Art of Marmotinto

Emily Connell 1852


The art of marmotinto or sand painting can be traced back to the court of George III where two German confectioners were employed to create table decorations initially out of sugar but then from coloured sands and marble dust. By the 1780s, they had developed a way to affix the sand onto light board thereby making it feasible to create permanent pictures. By the nineteenth century sand painting had become a popular pastime for amateurs and helped to boost tourism to the Isle of Wight where there was a rich supply of colourful sands.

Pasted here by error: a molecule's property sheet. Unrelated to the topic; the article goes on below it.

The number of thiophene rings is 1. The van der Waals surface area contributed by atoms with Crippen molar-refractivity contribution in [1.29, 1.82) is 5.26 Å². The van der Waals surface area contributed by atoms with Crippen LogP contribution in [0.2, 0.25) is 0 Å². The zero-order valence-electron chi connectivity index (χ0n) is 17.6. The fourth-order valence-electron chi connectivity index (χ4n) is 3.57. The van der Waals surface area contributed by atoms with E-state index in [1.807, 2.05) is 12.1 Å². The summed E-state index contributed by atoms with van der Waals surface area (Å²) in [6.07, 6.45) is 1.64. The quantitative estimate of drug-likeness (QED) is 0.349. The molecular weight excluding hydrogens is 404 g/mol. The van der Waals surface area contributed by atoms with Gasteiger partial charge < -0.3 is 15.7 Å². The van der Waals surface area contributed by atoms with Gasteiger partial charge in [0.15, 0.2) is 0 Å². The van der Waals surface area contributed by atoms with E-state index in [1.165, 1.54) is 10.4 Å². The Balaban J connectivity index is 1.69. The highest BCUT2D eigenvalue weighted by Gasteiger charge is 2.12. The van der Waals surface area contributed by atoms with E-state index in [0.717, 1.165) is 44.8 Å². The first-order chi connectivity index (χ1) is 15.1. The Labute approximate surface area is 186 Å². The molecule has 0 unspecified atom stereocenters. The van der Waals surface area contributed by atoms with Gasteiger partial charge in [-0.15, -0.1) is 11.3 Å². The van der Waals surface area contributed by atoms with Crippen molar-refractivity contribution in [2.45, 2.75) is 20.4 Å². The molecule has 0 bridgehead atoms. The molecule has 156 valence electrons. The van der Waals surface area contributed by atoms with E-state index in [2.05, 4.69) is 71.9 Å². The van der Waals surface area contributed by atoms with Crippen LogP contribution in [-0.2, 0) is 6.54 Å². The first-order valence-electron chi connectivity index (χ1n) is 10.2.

This sand painting was created by Emily Connell at Carisbrooke Castle on the Isle of Wight in June 1852. Commonly these pictures featured castles, churches or Osborne House, the summer retreat of Queen Victoria. This one, however, has the more unusual subject of a labourer on his way to work with his tools slung over his shoulder. It has touches of watercolour to add detail and is signed and dated on the reverse. It is mounted within a period maple frame.

Item Ref. 6229

Size: framed, 255 x 234mm (10¼ x 9¼")